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Great insight! Is it reliable?

BY PAITRA RUSSELL

Often, qualitative researchers say our goal is to reach “data saturation” in our fieldwork, meaning roughly that we’re getting no new information about the specific topic we’re exploring (at least, not from the types of people we’re exploring it with). Achieving data saturation is meant to be an indicator that our findings are reliable: a thorough representation of the range of our participants’ perspectives about the topic—rather than a reflection of what the researcher remembers best or what the client hopes is true. But saturation is often identified after fieldwork is done—during the analysis phase of the work, based on the point at which no new themes or “codes” can be identified in the responses. So what happens if, while you’re coding data, you get to the very last interview or focus group, and a new theme comes up? Does that mean you didn’t reach saturation? And if so, does it mean you need to go back into the field and talk to more people about that topic so you know your results are reliable?

Let’s be frank: no one has time for that, let alone budget.

To avoid this scenario, one client said she wanted to track saturation in real time. She had done this in the past manually, noting responses on an enormous spreadsheet and ticking a box when a participant repeated an answer that had already been given. This enabled her to see the point at which she was no longer hearing new information in response to a question…which meant she had likely achieved saturation for that question. Great!

Effective, but definitely tedious. And there was no way to duplicate her work. With each new survey she tested, she rebuilt her spreadsheet and started from scratch.

At Philip Reese, we love tools. We had already built a proprietary electronic data capture (EDC) tool that we use in the field (yes, there are many EDC tools out there, but we wanted seamless integration with our existing design, analysis and reporting suite along with the benefit of full data security and control). So, we decided to try building a saturation tracker into our EDC. We could take over that task for our client—and anyone else using data saturation as an indicator of qualitative reliability.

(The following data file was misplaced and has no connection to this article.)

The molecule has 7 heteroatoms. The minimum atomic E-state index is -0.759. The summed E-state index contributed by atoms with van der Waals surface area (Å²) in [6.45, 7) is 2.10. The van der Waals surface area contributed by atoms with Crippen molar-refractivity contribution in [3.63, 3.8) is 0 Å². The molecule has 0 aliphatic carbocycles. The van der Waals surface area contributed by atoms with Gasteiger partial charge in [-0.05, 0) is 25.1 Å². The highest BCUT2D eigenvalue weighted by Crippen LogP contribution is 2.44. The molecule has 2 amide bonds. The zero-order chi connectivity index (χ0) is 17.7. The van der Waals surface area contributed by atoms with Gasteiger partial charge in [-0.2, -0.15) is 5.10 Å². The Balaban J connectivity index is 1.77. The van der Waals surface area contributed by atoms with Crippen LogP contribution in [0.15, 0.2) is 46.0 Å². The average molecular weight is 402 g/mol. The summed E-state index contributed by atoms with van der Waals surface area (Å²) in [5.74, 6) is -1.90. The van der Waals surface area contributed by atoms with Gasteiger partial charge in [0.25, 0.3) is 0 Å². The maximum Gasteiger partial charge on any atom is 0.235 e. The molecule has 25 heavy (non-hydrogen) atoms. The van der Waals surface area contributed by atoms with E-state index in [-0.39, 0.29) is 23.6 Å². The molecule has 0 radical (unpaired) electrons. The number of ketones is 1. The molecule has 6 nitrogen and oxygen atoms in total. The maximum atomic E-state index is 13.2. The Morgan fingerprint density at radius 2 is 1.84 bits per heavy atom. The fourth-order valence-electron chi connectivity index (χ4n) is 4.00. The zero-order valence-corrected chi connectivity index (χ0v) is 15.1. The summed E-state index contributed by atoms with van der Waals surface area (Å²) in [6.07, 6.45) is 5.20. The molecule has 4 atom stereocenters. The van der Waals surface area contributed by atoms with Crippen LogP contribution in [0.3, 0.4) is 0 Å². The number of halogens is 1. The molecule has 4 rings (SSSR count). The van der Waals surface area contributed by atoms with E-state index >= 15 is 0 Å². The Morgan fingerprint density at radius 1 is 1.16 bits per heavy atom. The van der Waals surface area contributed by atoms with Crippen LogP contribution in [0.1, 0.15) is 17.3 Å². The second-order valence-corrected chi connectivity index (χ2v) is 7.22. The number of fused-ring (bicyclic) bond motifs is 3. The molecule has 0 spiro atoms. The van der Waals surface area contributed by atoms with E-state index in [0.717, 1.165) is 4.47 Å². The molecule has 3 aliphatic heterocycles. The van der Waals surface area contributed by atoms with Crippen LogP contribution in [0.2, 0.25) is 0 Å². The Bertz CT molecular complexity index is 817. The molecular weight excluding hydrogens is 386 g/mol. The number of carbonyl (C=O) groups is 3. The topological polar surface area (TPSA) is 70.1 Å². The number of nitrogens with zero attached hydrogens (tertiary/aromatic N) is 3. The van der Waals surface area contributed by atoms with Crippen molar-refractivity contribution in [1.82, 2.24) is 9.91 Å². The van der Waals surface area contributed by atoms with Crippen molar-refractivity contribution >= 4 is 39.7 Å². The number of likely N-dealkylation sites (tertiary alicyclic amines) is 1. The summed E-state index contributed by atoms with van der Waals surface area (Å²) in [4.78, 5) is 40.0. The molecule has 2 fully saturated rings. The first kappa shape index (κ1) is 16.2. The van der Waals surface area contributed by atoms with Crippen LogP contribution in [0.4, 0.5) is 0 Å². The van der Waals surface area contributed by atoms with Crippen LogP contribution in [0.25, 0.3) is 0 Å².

And we did!

Our proprietary EDC has included saturation tracking capability for a couple of years now.

Not every qualitative project requires this level of rigor. If you’re doing four focus groups to know whether Direction A or Direction B is the more exciting approach for your message to a specific audience, you probably don’t need to track saturation to know the answer. But you might want to track saturation when you need to show evidence for your insights beyond a handful of verbatims. This can be because a particular internal client believes in numbers more so than words; or because the study may end up in front of a regulatory body, or to help justify a decision that’s unpopular with some stakeholders; or any number of reasons.

For our clients who need it, we include a reliability statement with our qualitative studies, along with all the documentation needed for researchers uninvolved with the study to repeat it. We don’t rely (haha) solely on saturation as an indicator of qualitative rigor. Achieving data saturation, however, goes a long way toward ensuring that qualitative results are trustworthy.

Achieving data saturation goes a long way toward ensuring that qualitative results are trustworthy.

Qualitative researchers often know intuitively that our results are true, but in an increasingly quant-dependent world, it can be valuable to be able to prove it in numerical language. Our tracker works well for claims research, message development, comprehension studies, and others. As far as we know, no other EDC tool provides this capability (but if you know of one, drop us a line. We’d love to check it out…because…we’re research geeks and we love tools).

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